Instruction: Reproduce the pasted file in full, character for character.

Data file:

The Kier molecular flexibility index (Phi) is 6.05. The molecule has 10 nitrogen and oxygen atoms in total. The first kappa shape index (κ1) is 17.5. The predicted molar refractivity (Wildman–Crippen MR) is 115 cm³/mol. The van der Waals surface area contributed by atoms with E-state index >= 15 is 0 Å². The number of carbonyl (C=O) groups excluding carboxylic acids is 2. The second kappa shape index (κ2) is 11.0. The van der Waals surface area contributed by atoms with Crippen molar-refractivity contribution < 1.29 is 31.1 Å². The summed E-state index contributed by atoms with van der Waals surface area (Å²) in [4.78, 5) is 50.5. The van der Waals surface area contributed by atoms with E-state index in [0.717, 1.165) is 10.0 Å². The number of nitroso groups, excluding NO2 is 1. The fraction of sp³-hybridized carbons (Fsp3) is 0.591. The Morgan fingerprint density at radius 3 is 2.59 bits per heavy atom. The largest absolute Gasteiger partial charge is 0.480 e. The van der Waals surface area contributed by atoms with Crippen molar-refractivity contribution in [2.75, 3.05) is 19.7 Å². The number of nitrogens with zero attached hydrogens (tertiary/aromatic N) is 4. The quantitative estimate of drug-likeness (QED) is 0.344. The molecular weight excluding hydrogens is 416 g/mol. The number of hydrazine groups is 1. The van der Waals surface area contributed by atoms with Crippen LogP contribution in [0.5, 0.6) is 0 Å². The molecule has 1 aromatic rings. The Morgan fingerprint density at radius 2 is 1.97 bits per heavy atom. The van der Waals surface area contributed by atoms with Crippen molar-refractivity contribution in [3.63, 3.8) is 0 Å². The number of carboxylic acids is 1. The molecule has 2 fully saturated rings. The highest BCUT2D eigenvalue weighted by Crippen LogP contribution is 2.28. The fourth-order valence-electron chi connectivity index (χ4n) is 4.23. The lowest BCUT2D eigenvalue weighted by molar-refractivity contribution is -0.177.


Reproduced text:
The Kier molecular flexibility index (Phi) is 6.05. The molecule has 10 nitrogen and oxygen atoms in total. The first kappa shape index (κ1) is 17.5. The predicted molar refractivity (Wildman–Crippen MR) is 115 cm³/mol. The van der Waals surface area contributed by atoms with E-state index >= 15 is 0 Å². The number of carbonyl (C=O) groups excluding carboxylic acids is 2. The second kappa shape index (κ2) is 11.0. The van der Waals surface area contributed by atoms with Crippen molar-refractivity contribution < 1.29 is 31.1 Å². The summed E-state index contributed by atoms with van der Waals surface area (Å²) in [4.78, 5) is 50.5. The van der Waals surface area contributed by atoms with E-state index in [0.717, 1.165) is 10.0 Å². The number of nitroso groups, excluding NO2 is 1. The fraction of sp³-hybridized carbons (Fsp3) is 0.591. The Morgan fingerprint density at radius 3 is 2.59 bits per heavy atom. The largest absolute Gasteiger partial charge is 0.480 e. The van der Waals surface area contributed by atoms with Crippen molar-refractivity contribution in [2.75, 3.05) is 19.7 Å². The number of nitrogens with zero attached hydrogens (tertiary/aromatic N) is 4. The quantitative estimate of drug-likeness (QED) is 0.344. The molecular weight excluding hydrogens is 416 g/mol. The number of hydrazine groups is 1. The van der Waals surface area contributed by atoms with Crippen LogP contribution in [0.5, 0.6) is 0 Å². The molecule has 1 aromatic rings. The Morgan fingerprint density at radius 2 is 1.97 bits per heavy atom. The van der Waals surface area contributed by atoms with Crippen molar-refractivity contribution in [3.63, 3.8) is 0 Å². The number of carboxylic acids is 1. The molecule has 2 fully saturated rings. The highest BCUT2D eigenvalue weighted by Crippen LogP contribution is 2.28. The fourth-order valence-electron chi connectivity index (χ4n) is 4.23. The lowest BCUT2D eigenvalue weighted by molar-refractivity contribution is -0.177.